The answer to the question of why some individuals become diseased while others do not then, lies further upstream and requires investigation of the factors affecting a person’s daily life choices (or lack thereof). This concept was recognised by Rose, who differentiated between “the causes of cases and the causes of incidence”.7,8,17,18 Krieger has expanded upon this notion, arguing that differences in disease distribution are “mutable and embodied biological expressions”19 of social inequity and injustice. The component-cause model is based on the premise of a sufficient cause that, all else being equal, will invariably lead to disease in individuals. The fact is that all else is hardly ever equal. Simply looking at differences between decontextualised groups of individuals can lead to what could be termed “outcome bias”, a failure to recognise that disease distributions in different populations can be affected by a whole host of social factors that influence individual risk. The growing epidemic of childhood obesity provides a good example of this. Although linked to an imbalance between energy intake and expenditure in both higher and lower income countries, a full understanding of why opposite socioeconomic groups are predominantly affected in these two settings is not possible without taking into consideration factors such as local food production, global food trade, marketing of foodstuffs, and social changes leading to decreased physical activity, all of which affect choice, accessibility, and individual risk.
In arguing for a broader scope of epidemiological inquiry we do not intend to favour stochasticism over determinism. We consider this issue to be part (perhaps a small part) of a wider discussion on what epidemiologists regard as being causal and mutable and, therefore, within the scope of epidemiology. It is probable that both views will encounter problems in incorporating the multiple levels required to understand disease causation, and ultimately neither may fully succeed. We thus agree with McPherson’s view that “[i]t is high time that public health stopped behaving as if one single dominant paradigm was good enough.” Restricting our perspective of causation based on the past successes of a model grounded largely in a biomedical view of health will prevent us from exploring alternative frameworks and will not suffice to further our understanding of disease determinants. Developing new frameworks of causation will be crucial for expanding the boundaries of epidemiology and liberating the field from the confines of individualism. As Karhausen’s Epimenides eloquently concludes, “the cause of a disease ‘is the handle, so to speak, by which human beings can manipulate it.’”2 The question now is what we view as having handles that can be manipulated. This discussion will run for as long as epidemiologists roam the Earth and so we welcome Olsen’s call for a more open debate. Olsen himself has been quoted as saying that “[t]he view [of causation] we adopt has consequences which reach far beyond informal discussion during coffee breaks.”3 We can only hope for longer coffee breaks.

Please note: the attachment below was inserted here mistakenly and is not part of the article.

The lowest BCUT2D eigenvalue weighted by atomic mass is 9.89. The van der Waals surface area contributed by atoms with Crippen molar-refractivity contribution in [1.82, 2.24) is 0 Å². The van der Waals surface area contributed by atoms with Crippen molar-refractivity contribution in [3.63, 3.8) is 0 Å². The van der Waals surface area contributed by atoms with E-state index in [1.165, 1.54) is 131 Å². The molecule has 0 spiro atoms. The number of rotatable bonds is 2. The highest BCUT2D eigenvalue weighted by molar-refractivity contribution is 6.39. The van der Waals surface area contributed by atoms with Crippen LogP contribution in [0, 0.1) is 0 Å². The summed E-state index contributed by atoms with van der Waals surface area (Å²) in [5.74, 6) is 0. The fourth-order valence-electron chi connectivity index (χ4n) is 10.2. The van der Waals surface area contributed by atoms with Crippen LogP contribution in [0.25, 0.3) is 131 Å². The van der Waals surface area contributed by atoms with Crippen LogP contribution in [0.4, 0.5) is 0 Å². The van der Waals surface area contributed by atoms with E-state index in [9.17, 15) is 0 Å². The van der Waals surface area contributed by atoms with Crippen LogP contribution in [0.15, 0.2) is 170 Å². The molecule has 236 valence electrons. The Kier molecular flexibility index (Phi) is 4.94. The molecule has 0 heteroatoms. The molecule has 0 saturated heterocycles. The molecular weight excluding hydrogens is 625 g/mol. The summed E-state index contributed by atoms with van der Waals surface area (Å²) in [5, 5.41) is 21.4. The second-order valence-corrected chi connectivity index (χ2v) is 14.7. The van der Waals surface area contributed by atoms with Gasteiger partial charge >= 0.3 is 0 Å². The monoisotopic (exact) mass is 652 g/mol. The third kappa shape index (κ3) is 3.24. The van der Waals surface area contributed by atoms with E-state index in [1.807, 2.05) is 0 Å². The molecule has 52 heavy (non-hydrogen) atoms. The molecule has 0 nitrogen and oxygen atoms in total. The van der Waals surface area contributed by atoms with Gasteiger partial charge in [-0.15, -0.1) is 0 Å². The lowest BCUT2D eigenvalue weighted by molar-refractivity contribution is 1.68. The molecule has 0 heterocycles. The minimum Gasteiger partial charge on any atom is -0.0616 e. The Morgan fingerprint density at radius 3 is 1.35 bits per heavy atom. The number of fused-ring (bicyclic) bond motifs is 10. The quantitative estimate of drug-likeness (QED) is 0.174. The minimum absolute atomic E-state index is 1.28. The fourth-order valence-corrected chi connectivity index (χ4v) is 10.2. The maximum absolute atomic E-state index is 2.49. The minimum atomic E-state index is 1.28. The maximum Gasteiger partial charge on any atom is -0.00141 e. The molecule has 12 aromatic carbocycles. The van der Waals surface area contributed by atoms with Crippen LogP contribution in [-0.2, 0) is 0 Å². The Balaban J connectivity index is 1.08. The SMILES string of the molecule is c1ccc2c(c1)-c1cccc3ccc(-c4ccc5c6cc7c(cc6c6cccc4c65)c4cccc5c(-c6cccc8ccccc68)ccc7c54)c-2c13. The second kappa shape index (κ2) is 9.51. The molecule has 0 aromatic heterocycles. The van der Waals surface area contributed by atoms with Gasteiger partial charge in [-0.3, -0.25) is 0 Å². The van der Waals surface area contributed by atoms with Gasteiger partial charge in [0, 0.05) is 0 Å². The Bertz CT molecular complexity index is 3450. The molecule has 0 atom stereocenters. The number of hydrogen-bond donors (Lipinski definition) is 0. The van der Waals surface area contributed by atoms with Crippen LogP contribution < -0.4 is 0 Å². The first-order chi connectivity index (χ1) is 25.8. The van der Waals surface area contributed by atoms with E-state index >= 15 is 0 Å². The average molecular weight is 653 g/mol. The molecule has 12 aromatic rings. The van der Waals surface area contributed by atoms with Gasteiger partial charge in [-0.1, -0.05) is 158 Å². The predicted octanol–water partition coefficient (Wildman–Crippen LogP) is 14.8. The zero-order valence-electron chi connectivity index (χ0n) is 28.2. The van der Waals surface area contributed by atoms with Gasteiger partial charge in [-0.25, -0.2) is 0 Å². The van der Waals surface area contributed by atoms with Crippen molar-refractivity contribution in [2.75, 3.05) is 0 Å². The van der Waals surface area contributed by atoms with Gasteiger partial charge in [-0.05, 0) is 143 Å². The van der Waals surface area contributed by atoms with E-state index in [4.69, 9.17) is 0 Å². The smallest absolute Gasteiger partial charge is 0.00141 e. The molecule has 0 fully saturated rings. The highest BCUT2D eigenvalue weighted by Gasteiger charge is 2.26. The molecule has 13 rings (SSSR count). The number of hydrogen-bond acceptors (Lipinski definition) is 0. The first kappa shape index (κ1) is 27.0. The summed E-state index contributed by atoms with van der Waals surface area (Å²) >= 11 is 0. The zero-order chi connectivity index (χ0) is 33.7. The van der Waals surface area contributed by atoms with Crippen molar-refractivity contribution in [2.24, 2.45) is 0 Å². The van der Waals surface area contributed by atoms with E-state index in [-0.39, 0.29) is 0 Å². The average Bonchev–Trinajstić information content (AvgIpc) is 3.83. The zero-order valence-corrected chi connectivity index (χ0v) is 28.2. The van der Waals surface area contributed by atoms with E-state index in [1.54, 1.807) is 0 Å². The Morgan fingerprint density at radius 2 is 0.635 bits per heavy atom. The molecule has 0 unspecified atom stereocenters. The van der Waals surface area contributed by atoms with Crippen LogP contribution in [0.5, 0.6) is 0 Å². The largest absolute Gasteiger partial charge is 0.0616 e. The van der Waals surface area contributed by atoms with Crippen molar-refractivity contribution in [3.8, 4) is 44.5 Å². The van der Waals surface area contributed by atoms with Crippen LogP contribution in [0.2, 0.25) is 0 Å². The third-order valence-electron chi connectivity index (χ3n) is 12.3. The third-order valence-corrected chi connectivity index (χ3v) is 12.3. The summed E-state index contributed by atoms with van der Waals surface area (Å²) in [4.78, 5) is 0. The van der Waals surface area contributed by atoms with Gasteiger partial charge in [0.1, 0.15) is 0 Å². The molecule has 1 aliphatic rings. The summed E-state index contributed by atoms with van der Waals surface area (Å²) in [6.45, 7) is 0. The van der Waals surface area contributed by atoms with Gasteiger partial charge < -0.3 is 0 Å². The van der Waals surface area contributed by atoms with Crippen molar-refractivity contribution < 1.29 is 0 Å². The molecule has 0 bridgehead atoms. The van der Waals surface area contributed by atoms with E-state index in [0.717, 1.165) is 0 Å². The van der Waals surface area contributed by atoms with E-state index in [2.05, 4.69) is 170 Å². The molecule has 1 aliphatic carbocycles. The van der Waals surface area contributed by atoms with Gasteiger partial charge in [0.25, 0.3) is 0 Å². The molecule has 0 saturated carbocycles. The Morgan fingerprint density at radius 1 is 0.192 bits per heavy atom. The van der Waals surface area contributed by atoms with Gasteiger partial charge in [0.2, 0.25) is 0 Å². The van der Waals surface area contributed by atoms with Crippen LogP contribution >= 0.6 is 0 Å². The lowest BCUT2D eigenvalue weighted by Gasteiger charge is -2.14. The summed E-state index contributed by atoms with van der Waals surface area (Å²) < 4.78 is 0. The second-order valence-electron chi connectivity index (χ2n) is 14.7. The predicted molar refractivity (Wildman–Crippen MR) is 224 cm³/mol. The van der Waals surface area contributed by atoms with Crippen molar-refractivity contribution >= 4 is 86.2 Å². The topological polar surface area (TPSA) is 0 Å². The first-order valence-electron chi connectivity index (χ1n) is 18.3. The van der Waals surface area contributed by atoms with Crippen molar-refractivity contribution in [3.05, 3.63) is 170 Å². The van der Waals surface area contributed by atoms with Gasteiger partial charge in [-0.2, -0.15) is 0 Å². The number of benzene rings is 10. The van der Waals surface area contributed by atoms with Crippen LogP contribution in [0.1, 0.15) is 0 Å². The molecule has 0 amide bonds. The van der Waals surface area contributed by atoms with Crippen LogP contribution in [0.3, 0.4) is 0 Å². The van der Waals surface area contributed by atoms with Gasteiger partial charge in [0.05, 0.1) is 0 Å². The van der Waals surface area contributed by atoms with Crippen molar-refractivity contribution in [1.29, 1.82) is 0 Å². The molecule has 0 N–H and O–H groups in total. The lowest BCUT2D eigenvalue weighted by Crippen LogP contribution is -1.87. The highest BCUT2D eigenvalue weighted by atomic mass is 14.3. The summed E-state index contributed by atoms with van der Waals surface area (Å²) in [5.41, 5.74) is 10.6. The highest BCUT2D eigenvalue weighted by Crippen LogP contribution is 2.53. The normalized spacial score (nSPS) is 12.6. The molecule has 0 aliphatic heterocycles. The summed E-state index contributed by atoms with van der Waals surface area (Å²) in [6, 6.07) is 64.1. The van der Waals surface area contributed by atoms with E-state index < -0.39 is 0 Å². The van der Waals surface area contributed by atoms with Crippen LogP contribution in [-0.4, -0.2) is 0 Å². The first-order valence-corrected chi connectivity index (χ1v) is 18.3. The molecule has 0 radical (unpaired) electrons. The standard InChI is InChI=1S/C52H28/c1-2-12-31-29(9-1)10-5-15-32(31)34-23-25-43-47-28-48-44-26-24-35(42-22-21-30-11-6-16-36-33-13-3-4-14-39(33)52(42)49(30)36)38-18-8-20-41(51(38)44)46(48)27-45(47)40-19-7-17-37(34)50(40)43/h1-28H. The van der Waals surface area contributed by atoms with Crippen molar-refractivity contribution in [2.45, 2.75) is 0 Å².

The authors thank Dr Laura C Rodrigues for helpful comments on the manuscript.
Is there a recipe for the causal pie?